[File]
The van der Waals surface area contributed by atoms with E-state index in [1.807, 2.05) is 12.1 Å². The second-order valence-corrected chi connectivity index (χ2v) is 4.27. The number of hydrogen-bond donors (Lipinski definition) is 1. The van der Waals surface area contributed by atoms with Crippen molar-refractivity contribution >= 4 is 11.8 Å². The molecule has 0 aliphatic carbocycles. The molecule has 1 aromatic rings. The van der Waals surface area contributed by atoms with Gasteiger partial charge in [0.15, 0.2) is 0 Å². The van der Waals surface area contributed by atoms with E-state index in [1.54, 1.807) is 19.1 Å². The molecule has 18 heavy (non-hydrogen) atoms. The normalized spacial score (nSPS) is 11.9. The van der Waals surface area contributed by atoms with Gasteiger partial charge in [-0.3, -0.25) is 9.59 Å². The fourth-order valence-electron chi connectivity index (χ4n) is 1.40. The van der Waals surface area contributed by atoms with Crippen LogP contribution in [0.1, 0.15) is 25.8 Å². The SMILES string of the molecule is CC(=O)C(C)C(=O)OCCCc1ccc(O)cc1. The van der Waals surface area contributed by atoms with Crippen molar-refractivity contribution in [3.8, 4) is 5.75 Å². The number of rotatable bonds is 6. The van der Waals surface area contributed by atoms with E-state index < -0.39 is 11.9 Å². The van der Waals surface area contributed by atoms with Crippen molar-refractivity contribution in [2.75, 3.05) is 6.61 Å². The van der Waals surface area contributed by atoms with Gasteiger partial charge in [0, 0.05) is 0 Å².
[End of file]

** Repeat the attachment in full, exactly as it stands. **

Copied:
The van der Waals surface area contributed by atoms with E-state index in [1.807, 2.05) is 12.1 Å². The second-order valence-corrected chi connectivity index (χ2v) is 4.27. The number of hydrogen-bond donors (Lipinski definition) is 1. The van der Waals surface area contributed by atoms with Crippen molar-refractivity contribution >= 4 is 11.8 Å². The molecule has 0 aliphatic carbocycles. The molecule has 1 aromatic rings. The van der Waals surface area contributed by atoms with Gasteiger partial charge in [0.15, 0.2) is 0 Å². The van der Waals surface area contributed by atoms with E-state index in [1.54, 1.807) is 19.1 Å². The molecule has 18 heavy (non-hydrogen) atoms. The normalized spacial score (nSPS) is 11.9. The van der Waals surface area contributed by atoms with Gasteiger partial charge in [-0.3, -0.25) is 9.59 Å². The fourth-order valence-electron chi connectivity index (χ4n) is 1.40. The van der Waals surface area contributed by atoms with Crippen LogP contribution in [0.1, 0.15) is 25.8 Å². The SMILES string of the molecule is CC(=O)C(C)C(=O)OCCCc1ccc(O)cc1. The van der Waals surface area contributed by atoms with Crippen molar-refractivity contribution in [3.8, 4) is 5.75 Å². The number of rotatable bonds is 6. The van der Waals surface area contributed by atoms with E-state index < -0.39 is 11.9 Å². The van der Waals surface area contributed by atoms with Crippen molar-refractivity contribution in [2.75, 3.05) is 6.61 Å². The van der Waals surface area contributed by atoms with Gasteiger partial charge in [0, 0.05) is 0 Å².